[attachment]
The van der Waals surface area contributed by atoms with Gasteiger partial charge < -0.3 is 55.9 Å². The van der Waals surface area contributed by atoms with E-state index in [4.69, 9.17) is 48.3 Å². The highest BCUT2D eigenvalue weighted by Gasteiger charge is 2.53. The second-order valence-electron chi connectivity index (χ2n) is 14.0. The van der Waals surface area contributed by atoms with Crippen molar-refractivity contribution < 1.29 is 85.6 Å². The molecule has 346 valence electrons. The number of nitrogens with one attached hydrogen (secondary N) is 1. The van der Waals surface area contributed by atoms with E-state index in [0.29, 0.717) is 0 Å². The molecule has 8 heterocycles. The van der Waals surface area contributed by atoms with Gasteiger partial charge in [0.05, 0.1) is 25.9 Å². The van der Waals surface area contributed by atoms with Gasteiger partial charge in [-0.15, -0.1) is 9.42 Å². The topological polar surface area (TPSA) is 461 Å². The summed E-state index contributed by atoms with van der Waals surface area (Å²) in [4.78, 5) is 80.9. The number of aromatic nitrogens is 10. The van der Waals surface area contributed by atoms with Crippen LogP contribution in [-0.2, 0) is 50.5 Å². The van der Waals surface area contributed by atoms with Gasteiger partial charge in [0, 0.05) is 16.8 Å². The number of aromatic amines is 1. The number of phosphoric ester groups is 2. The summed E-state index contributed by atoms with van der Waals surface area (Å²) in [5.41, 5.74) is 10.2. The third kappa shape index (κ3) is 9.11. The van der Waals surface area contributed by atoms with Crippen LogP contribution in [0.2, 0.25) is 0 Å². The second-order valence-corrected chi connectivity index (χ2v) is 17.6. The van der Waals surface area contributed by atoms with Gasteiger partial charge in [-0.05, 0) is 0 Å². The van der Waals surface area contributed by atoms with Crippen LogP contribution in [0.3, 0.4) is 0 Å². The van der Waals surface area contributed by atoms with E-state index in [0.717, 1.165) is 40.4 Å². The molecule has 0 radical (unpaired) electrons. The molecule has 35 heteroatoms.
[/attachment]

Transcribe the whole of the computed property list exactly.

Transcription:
The van der Waals surface area contributed by atoms with Gasteiger partial charge < -0.3 is 55.9 Å². The van der Waals surface area contributed by atoms with E-state index in [4.69, 9.17) is 48.3 Å². The highest BCUT2D eigenvalue weighted by Gasteiger charge is 2.53. The second-order valence-electron chi connectivity index (χ2n) is 14.0. The van der Waals surface area contributed by atoms with Crippen molar-refractivity contribution < 1.29 is 85.6 Å². The molecule has 346 valence electrons. The number of nitrogens with one attached hydrogen (secondary N) is 1. The van der Waals surface area contributed by atoms with E-state index in [0.29, 0.717) is 0 Å². The molecule has 8 heterocycles. The van der Waals surface area contributed by atoms with Gasteiger partial charge in [0.05, 0.1) is 25.9 Å². The van der Waals surface area contributed by atoms with Gasteiger partial charge in [-0.15, -0.1) is 9.42 Å². The topological polar surface area (TPSA) is 461 Å². The summed E-state index contributed by atoms with van der Waals surface area (Å²) in [4.78, 5) is 80.9. The number of aromatic nitrogens is 10. The van der Waals surface area contributed by atoms with Crippen LogP contribution in [-0.2, 0) is 50.5 Å². The van der Waals surface area contributed by atoms with Gasteiger partial charge in [0, 0.05) is 16.8 Å². The number of aromatic amines is 1. The number of phosphoric ester groups is 2. The summed E-state index contributed by atoms with van der Waals surface area (Å²) in [5.41, 5.74) is 10.2. The third kappa shape index (κ3) is 9.11. The van der Waals surface area contributed by atoms with Crippen LogP contribution in [0.2, 0.25) is 0 Å². The second-order valence-corrected chi connectivity index (χ2v) is 17.6. The van der Waals surface area contributed by atoms with Gasteiger partial charge in [-0.05, 0) is 0 Å². The van der Waals surface area contributed by atoms with Crippen LogP contribution in [0.3, 0.4) is 0 Å². The van der Waals surface area contributed by atoms with E-state index in [0.717, 1.165) is 40.4 Å². The molecule has 0 radical (unpaired) electrons. The molecule has 35 heteroatoms.